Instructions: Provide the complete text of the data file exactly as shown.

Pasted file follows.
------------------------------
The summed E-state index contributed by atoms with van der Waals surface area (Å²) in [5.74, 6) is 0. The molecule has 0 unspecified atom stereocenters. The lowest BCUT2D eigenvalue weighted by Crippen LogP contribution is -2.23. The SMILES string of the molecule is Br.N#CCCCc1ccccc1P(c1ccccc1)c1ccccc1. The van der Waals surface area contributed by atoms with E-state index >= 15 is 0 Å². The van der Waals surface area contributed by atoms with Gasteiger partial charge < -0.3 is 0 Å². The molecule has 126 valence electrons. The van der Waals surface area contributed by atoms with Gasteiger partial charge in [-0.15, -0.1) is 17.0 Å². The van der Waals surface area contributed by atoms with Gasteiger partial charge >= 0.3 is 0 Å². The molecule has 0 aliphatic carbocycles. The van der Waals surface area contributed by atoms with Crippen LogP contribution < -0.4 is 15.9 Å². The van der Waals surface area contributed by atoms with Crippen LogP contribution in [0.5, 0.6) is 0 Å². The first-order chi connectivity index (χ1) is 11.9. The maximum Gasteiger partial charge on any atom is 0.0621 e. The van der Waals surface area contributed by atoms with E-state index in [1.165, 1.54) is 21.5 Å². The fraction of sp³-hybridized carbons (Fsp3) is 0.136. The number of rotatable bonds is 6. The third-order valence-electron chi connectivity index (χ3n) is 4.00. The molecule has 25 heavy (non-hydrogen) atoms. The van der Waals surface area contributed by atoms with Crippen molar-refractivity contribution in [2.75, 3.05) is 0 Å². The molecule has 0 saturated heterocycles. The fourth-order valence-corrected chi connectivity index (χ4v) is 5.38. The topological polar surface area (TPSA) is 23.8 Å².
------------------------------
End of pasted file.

The summed E-state index contributed by atoms with van der Waals surface area (Å²) in [5.74, 6) is 0. The molecule has 0 unspecified atom stereocenters. The lowest BCUT2D eigenvalue weighted by Crippen LogP contribution is -2.23. The SMILES string of the molecule is Br.N#CCCCc1ccccc1P(c1ccccc1)c1ccccc1. The van der Waals surface area contributed by atoms with E-state index >= 15 is 0 Å². The van der Waals surface area contributed by atoms with Gasteiger partial charge < -0.3 is 0 Å². The molecule has 126 valence electrons. The van der Waals surface area contributed by atoms with Gasteiger partial charge in [-0.15, -0.1) is 17.0 Å². The van der Waals surface area contributed by atoms with Gasteiger partial charge >= 0.3 is 0 Å². The molecule has 0 aliphatic carbocycles. The van der Waals surface area contributed by atoms with Crippen LogP contribution < -0.4 is 15.9 Å². The van der Waals surface area contributed by atoms with Crippen LogP contribution in [0.5, 0.6) is 0 Å². The first-order chi connectivity index (χ1) is 11.9. The maximum Gasteiger partial charge on any atom is 0.0621 e. The van der Waals surface area contributed by atoms with E-state index in [1.165, 1.54) is 21.5 Å². The fraction of sp³-hybridized carbons (Fsp3) is 0.136. The number of rotatable bonds is 6. The third-order valence-electron chi connectivity index (χ3n) is 4.00. The molecule has 25 heavy (non-hydrogen) atoms. The van der Waals surface area contributed by atoms with Crippen molar-refractivity contribution in [2.75, 3.05) is 0 Å². The molecule has 0 saturated heterocycles. The fourth-order valence-corrected chi connectivity index (χ4v) is 5.38. The topological polar surface area (TPSA) is 23.8 Å².